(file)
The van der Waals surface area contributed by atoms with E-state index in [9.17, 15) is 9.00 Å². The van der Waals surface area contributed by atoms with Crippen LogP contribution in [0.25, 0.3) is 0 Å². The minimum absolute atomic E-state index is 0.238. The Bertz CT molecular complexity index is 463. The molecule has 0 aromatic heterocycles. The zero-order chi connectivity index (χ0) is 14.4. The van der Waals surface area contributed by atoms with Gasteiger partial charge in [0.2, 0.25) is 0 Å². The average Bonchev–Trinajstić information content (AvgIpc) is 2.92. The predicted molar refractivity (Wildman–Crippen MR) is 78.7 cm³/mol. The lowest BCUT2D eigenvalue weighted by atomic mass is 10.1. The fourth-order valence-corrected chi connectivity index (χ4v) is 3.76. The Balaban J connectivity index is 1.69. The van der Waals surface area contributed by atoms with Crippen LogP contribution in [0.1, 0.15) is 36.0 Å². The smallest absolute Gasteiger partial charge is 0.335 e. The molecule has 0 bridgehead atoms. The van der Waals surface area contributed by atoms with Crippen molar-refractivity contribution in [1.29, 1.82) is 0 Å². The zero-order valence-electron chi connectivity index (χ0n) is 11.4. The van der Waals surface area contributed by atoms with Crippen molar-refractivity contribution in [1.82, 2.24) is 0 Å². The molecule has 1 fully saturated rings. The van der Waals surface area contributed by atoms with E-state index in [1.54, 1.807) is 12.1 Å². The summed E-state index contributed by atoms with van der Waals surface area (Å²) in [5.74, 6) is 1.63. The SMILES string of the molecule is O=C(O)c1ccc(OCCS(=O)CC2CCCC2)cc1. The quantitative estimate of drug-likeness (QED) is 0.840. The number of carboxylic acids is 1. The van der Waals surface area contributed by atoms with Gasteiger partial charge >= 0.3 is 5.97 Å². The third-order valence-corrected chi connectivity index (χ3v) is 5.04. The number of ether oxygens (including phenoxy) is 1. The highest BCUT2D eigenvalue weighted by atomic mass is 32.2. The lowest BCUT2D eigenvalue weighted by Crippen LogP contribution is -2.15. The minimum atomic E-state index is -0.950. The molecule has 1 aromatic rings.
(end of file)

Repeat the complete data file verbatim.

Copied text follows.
The van der Waals surface area contributed by atoms with E-state index in [9.17, 15) is 9.00 Å². The van der Waals surface area contributed by atoms with Crippen LogP contribution in [0.25, 0.3) is 0 Å². The minimum absolute atomic E-state index is 0.238. The Bertz CT molecular complexity index is 463. The molecule has 0 aromatic heterocycles. The zero-order chi connectivity index (χ0) is 14.4. The van der Waals surface area contributed by atoms with Gasteiger partial charge in [0.2, 0.25) is 0 Å². The average Bonchev–Trinajstić information content (AvgIpc) is 2.92. The predicted molar refractivity (Wildman–Crippen MR) is 78.7 cm³/mol. The lowest BCUT2D eigenvalue weighted by atomic mass is 10.1. The fourth-order valence-corrected chi connectivity index (χ4v) is 3.76. The Balaban J connectivity index is 1.69. The van der Waals surface area contributed by atoms with Crippen LogP contribution in [0.1, 0.15) is 36.0 Å². The smallest absolute Gasteiger partial charge is 0.335 e. The molecule has 0 bridgehead atoms. The van der Waals surface area contributed by atoms with Crippen molar-refractivity contribution in [1.29, 1.82) is 0 Å². The zero-order valence-electron chi connectivity index (χ0n) is 11.4. The van der Waals surface area contributed by atoms with Crippen molar-refractivity contribution in [1.82, 2.24) is 0 Å². The molecule has 1 fully saturated rings. The van der Waals surface area contributed by atoms with E-state index in [1.54, 1.807) is 12.1 Å². The summed E-state index contributed by atoms with van der Waals surface area (Å²) in [5.74, 6) is 1.63. The SMILES string of the molecule is O=C(O)c1ccc(OCCS(=O)CC2CCCC2)cc1. The quantitative estimate of drug-likeness (QED) is 0.840. The number of carboxylic acids is 1. The van der Waals surface area contributed by atoms with Gasteiger partial charge >= 0.3 is 5.97 Å². The third-order valence-corrected chi connectivity index (χ3v) is 5.04. The number of ether oxygens (including phenoxy) is 1. The highest BCUT2D eigenvalue weighted by atomic mass is 32.2. The lowest BCUT2D eigenvalue weighted by Crippen LogP contribution is -2.15. The minimum atomic E-state index is -0.950. The molecule has 1 aromatic rings.